“One of the things Amanda and I have discussed lately is consistency of rules – having the kids say ‘Please’ and ‘Thank you,’ putting dishes in the sink and picking up after themselves,” says Johnson. “We’re going to start potty training soon and that’s a strategy we’ll definitely have to work on together.” Nanny journals to record the child’s daily meals, naptimes and demeanor could also be helpful, particularly with infants.
Finally, offer positive feedback. “Let your nanny know she’s doing a good job,” says McIntyre. “It’s a little thing but increases the chance she’ll stick around.”
Denise Yearian is the former editor of two parenting magazines and the mother of three children.
Questions to ask when considering a nanny
Why a nanny? One may want to consider a nanny over another form of childcare for a variety of reasons: During the first year of a child’s life when he may be more susceptible to illness, when parents work unconventional hours or when they want more one-on-one attention for their child in the home.
Where should I look? Some parents locate nannies on their own by talking with family and friends, placing an ad in the newspaper and making inquiries at local sites. Others work with a nanny placement agency. Though this may be costly, it is often faster and safer because agencies prescreen applicants and most take care of all background and medical checks. Nanny training is not currently required but it is beneficial if she has taken childcare and development classes, has hands-on experience, first aid and CPR.
How do I get off to the right start? During the hiring process prepare a written work agreement that outlines the details of the position including tasks, schedule, pay, vacation and other compensation. Also discuss family rules, childcare philosophy and discipline.
What should her responsibilities be? Nannies care for all of the children’s needs including organization or play activities, intellectual stimulation, language activities, outings, meal planning and preparation and laundry and clothing care. Some may also help with housekeeping and family meal preparation, but this should be discussed from the start and included in a written job description.
How much should a nanny be paid? Salary can vary based on level of responsibility, live-in or live-out situation, additional benefits offered and qualifications and experience. Live-in nannies may also get free room and board. If you cannot afford the nanny you want, consider bartering for childcare. Or try a nanny share. This is a unique situation where two families who live in close proximity and have similar hours agree on one house where the children are cared for and split the nanny’s pay.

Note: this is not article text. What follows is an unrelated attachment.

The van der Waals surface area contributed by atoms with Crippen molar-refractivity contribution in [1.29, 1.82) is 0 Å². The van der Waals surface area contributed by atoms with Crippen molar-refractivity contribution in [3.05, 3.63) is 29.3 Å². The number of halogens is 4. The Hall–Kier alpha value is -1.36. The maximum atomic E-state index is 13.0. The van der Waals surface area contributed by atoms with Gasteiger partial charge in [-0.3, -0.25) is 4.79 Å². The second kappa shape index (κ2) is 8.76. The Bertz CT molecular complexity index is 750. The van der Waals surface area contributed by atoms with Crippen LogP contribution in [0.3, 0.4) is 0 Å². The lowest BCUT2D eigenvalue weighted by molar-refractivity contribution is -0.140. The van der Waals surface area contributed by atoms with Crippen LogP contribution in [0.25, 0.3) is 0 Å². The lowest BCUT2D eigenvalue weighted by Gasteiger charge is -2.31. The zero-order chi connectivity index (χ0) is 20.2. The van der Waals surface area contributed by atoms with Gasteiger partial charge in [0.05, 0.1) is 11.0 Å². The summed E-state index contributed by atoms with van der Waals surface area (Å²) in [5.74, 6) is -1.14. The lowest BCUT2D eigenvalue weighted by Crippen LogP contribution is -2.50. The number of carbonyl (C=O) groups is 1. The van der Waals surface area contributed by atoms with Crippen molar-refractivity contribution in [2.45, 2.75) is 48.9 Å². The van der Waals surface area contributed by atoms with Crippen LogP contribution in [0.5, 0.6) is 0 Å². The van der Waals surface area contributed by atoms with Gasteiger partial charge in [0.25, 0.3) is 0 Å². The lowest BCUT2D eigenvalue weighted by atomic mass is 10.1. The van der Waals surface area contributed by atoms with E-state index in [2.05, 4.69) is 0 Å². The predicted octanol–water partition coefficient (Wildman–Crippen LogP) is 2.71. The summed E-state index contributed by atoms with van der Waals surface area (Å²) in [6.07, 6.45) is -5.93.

What parenting issues do we need to discuss? Compare similarities and differences in childrearing philosophies. The family should prepare a written list of family rules regarding television viewing, mealtime rituals and bedtime routines so there is continuity in the child’s life. Also discuss discipline issues and set guidelines from the start. Emphasize consistency of rules and the importance of presenting a united parent-nanny front. If discipline problems occur, it should be discussed with the parents the same day. For preschool- and elementary-age children consider implementing a sheet stating how the child’s day went. If an older child misbehaves have him fill out a small report stating what he did and what he would do next time so the parents have it written in their child’s own words.
How can we build on the relationship? Quick briefs at the beginning and end of each day are good for specifics, but weekly, bi-weekly or monthly meetings are important too. If there are no pressing issues, talk about how the children are progressing and set some short- and long-range developmental goals. This is also a good time to make sure both parties are content with the situation.
How to Hire a Nanny by Guy Maddalone.
The Safe Nanny Handbook: Everything You Need To Know To Have Peace Of Mind While Your Child Is In Someone Else’s Care by Peggy Robin.
All About Nanny Care, www.allaboutnannycare.com.
International Nanny Association, www.nanny.org.